The news that black motorists in Maryland are more likely to be pulled over than their white counterparts, and are more likely to be subject to a search yet are less likely to be caught with contraband, is disturbing but not surprising. It was Maryland, after all, where Robert Wilkins, a Harvard-educated attorney who is African American, was pulled over in 1992 with his family in Western Maryland for a minor speeding violation and was then subjected to a 45-minute roadside search including drug-sniffing dogs. Mr. Wilkins, who is now a federal judge, sued the state police and won a landmark settlement that helped bring the concept of "driving while black" to the national consciousness.
In fact, it is as a consequence of that case that we have the data showing that even now, 25 years later, blacks are the subject of traffic enforcement out of proportion with their share of the population in jurisdiction after jurisdiction. As The Sun's Kevin Rector reported, blacks make up 27 percent of Baltimore County's population but 50 percent of stops and 53 percent of searches. In Anne Arundel, which is 16 percent black, African Americans are subject to 29 percent of stops and 35 percent of searches. In Howard County, 18 percent black, it's 37 percent of stops and 43 percent of searches.
The response from the police agencies in question was fairly consistent: They say they are committed to fair, unbiased policing and train their officers to act accordingly. They also note that the data can only tell part of the story, since officers are making decisions in the field based on a range of factors that aren't necessarily apparent, like a driver's previous record or his or her driving behavior immediately before the stop.
Yet the aggregate picture from some 2.8 million traffic stops recorded between 2013 and 2016 is consistently troubling and should cause police agencies to ask some hard questions about what implicit biases their officers may hold. Yale researchers made headlines this fall with a study documenting implicit bias among preschool teachers when it comes to discipline. They found that the teachers — regardless of their own race — were more likely to look for misbehavior among blacks, and especially black boys, than among other children. There is no reason to expect that police officers, whose job, after all, is to look for misbehavior, would not share the same implicit biases.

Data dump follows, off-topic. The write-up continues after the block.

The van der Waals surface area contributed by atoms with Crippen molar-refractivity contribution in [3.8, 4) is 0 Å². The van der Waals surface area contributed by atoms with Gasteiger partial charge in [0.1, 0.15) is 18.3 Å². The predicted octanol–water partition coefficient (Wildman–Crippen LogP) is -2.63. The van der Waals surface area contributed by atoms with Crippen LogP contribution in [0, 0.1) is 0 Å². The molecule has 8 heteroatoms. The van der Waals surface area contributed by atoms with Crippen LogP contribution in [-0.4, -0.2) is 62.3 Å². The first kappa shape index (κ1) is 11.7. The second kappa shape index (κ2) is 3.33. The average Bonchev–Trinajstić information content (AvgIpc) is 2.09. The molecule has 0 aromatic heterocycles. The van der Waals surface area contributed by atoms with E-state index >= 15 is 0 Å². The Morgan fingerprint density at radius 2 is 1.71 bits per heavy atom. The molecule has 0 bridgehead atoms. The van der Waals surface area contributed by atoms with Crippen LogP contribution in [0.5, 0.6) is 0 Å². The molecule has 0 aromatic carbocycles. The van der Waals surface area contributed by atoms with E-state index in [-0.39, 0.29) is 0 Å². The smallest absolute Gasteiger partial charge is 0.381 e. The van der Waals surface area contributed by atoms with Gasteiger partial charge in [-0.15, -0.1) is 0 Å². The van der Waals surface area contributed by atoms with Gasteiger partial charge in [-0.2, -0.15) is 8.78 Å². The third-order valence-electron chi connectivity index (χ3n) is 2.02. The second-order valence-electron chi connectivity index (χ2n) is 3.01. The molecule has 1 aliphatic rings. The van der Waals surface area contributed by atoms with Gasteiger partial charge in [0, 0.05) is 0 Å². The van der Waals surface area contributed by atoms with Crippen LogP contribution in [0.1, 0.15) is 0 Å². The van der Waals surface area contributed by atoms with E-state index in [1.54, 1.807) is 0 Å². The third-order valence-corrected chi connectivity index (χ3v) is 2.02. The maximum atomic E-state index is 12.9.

The data offer some reason to support that notion. In many departments, there is a substantial differential in terms of how often certain kinds of traffic stops lead to searches based on race. For example, in Baltimore County, whites stopped for driving while impaired or for speeding violations are actually more likely than blacks to be searched. But blacks stopped for violations that are less clear threats to the safety of others — such as vehicle malfunctions, registration problems or failing to wear a seat belt — were much more likely to be searched. Similar trends hold among other agencies: Blacks are much more likely to be stopped and searched on what we might consider discretionary pretexts than whites are.
The good news here is that the data have now been compiled in such a way that they can help solve the problem. Rather than the aggregated, state-wide reports the government has put out over the years, a North Carolina-based advocacy group, the Southern Coalition for Social Justice, used Public Information Act requests to get the raw data and aggregated it into an easy-to-use website that not only provides department-level numbers but also enables tracking by individual motorists or officers. It's not perfect, in that the state does not collect data on certain kinds of traffic stops including those based on the use of radar (as if that eliminates any possibility of officer discretion), and it doesn't include Baltimore City, which does not report its numbers, in part because its officers lack access to the technology to make it practical to do so. Both shortcomings need to be fixed. Even so, the database provides an opportunity for police agencies to go beyond generic training programs and to drill down into what particular officers are doing and why.
Departments need to be analyzing the data to spot discrepancies between the demographics of the communities individual officers are assigned to patrol and the race of the motorists they stop and search. In some cases, there may be good explanations for disproportionate stops and searches of minorities, but in other cases, commanders may spot officers who are letting either overt or implicit bias get in the way of fair, constitutional policing. Such an approach could serve as an early warning system for officers whose practices might be problematic and could enable departments to offer them individualized help in eliminating biases.
Mandatory sensitivity training for all officers is certainly necessary, but it's clearly not sufficient. If police agencies are serious about eliminating racial bias from law enforcement, they need to make clear to their officers that their conduct will be measured and analyzed and that they will be held accountable for it.